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Policy: Environment & Energy

Fracking has turned Texas into an energy miracle

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Photo - Chart shows Texas oil production's steep curve upwards in recent years as a result of hydraulic fracturing. (Chart by Dr. Mark J. Perry of the University of Michigan.)
Chart shows Texas oil production's steep curve upwards in recent years as a result of hydraulic fracturing. (Chart by Dr. Mark J. Perry of the University of Michigan.)
Beltway Confidential,Mark Tapscott,Environment,Energy Department,Energy and Environment

Does fracking work? Judged solely on the basis of increasing production in the Texas oil fields, the answer is a resounding yes, according to data compiled by the University of Michigan's Dr. Mark J. Perry and published on his Carpe Diem blog at the American Enterprise Institute.

Set side for the moment environmental concerns with hydraulic fracturing - the process of injecting water, sand and chemicals into shale rock formations thousands of feet below the water table - Perry's numbers show Texas oil production has doubled in barely more than two years.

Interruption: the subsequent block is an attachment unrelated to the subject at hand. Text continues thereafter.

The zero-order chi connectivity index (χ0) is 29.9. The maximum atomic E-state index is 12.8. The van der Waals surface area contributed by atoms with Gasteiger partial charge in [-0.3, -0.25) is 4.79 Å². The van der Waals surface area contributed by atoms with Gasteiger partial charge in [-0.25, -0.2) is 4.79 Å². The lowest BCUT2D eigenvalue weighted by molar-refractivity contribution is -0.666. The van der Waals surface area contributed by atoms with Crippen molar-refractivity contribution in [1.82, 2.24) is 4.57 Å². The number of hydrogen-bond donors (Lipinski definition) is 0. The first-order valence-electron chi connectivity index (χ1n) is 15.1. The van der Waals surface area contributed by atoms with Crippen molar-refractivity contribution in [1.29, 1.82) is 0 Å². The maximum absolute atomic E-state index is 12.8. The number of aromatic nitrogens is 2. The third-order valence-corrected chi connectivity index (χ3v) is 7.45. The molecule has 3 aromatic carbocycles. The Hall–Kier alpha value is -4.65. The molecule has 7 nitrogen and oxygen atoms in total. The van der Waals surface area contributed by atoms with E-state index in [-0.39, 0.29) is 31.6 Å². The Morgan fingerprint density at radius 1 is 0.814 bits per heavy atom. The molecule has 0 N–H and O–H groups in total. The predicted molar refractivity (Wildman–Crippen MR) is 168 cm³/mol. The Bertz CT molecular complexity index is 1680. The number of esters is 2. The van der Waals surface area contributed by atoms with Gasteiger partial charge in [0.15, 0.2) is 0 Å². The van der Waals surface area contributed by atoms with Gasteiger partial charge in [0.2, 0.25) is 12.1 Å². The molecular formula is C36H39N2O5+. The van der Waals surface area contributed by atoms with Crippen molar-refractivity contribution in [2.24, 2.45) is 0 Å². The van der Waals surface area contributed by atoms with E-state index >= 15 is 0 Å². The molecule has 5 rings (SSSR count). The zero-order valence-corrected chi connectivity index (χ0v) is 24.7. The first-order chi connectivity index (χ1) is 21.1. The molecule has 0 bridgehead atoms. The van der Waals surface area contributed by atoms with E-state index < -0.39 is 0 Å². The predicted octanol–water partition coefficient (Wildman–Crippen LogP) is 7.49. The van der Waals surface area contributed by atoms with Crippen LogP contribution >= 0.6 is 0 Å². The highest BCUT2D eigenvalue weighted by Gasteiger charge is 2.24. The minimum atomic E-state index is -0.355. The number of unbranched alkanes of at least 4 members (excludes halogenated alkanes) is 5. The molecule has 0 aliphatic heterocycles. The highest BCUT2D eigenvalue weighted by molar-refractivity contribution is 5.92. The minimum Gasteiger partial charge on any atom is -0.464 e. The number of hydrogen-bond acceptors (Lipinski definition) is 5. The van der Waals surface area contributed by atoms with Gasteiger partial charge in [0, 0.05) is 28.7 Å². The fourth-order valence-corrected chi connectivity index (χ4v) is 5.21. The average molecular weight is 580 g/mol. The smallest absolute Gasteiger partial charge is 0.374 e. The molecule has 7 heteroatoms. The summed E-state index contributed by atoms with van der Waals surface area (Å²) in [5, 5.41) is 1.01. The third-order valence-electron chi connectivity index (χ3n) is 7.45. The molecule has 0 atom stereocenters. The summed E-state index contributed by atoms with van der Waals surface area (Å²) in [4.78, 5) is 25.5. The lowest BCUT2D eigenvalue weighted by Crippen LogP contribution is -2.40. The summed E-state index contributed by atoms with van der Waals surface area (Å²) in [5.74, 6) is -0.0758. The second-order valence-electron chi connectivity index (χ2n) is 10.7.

Texas became famous for its massive oil wells in the early 1930s, especially after the opening of the fabled East Texas field, the largest and most productive oil field in the U.S, having produced to date more than 5.2 billion barrels of crude. Among those who made fortunes from Texas oil were H.L. Hunt of Dallas.

But, as is seen in Perry's data, prior to the development of fracking in recent years, Texas oil production had been in steady decline, a fact that contributed to the country's growing dependence upon foreign sources, especially those in the Middle East.

Not anymore! As Perry describes it:

"Oil output has increased so significantly in Texas in recent years that if it was considered as a separate oil-producing country, Texas would have been the 11th largest oil-producing nation in the world for crude oil output in April (most recent month available for international oil production data) - just slightly behind No. 10 Mexico at 2.56 million bpd.

"At the current pace of output increases, Texas oil production will likely surpass 3 million bpd by the end of the year and surpass Kuwait, Mexico, UAE, and Iraq to move up to become the equivalent of the 8th largest oil-producing "nation" in the world."

Perry, who is not related to the Texas Governor of the same last name, has much more on the Texas energy miracle and it is essential reading for anybody interested in environmental issues here at home and U.S. foreign policy possibilities abroad.

Go here for the full Perry post.

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Mark Tapscott

Executive Editor
The Washington Examiner